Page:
Insight Meditation Author Joseph Goldstein
ISBN-10 9780834824454
Release 2003-03-25
Pages 208
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The fruit of some twenty years' experience leading Buddhist meditation retreats, this book touches on a wide range of topics raised repeatedly by meditators and includes favorite stories, key Buddhist teachings, and answers to most-asked questions.



Meditation for Fidgety Skeptics

Meditation for Fidgety Skeptics Author Dan Harris
ISBN-10 9780399588952
Release 2017-12-26
Pages 304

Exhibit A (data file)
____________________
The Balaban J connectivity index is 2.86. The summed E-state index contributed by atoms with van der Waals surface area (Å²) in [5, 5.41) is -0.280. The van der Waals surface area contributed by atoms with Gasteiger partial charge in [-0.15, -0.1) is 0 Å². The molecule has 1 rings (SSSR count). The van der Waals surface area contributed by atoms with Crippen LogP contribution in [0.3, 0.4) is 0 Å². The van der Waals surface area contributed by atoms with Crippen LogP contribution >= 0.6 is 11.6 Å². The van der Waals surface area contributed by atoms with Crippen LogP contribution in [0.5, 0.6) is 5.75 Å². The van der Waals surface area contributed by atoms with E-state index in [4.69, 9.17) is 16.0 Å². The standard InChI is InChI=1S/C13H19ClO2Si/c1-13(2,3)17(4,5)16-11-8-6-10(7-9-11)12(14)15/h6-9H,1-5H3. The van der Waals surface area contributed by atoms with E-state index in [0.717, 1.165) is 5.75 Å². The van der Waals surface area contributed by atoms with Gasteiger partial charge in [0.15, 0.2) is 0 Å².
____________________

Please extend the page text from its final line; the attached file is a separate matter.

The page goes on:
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THE NEW YORK TIMES BESTSELLER FROM THE AUTHOR OF 10% HAPPIER Too busy to meditate? Can’t turn off your brain? Curious about mindfulness but more comfortable in the gym? This book is for you. You’ll also get access to guided audio meditations on the 10% Happier app, to jumpstart your practice from day one. ABC News anchor Dan Harris used to think that meditation was for people who collect crystals, play Ultimate Frisbee, and use the word “namaste” without irony. After he had a panic attack on live television, he went on a strange and circuitous journey that ultimately led him to become one of meditation’s most vocal public proponents. Harris found that meditation made him more focused and less yanked around by his emotions. According to his wife, it also made him less annoying. Science suggests that the practice can lower your blood pressure, mitigate depression and anxiety, and literally rewire key parts of the brain. So what’s holding you back? In Meditation for Fidgety Skeptics, Harris and Jeff Warren, a masterful teacher and “Meditation MacGyver,” embark on a gonzo cross-country quest to tackle the myths, misconceptions, and self-deceptions that keep people from meditating. It is filled with game-changing and deeply practical meditation instructions—all of which are also available (for free) on the 10% Happier app. This book is a trip worth taking. Praise for Meditation for Fidgety Skeptics “If you’re intrigued by meditation but don’t know how to begin—or you’ve benefited from meditation in the past but need help to get started again—Dan Harris has written the book for you. Well researched, practical, and crammed with expert advice, it’s also an irreverent, hilarious page-turner.”—Gretchen Rubin, author of The Happiness Project “The ABC News anchor, a ‘defender of worrying’ who once had an anxiety attack on air, offers a hilarious and stirring account of his two-steps-forward-one-step-back campaign to sort ‘useless rumination’ from ‘constructive anguish’ via mindfulness, along with invaluable suggestions for following in his footsteps.”—O: The Oprah Magazine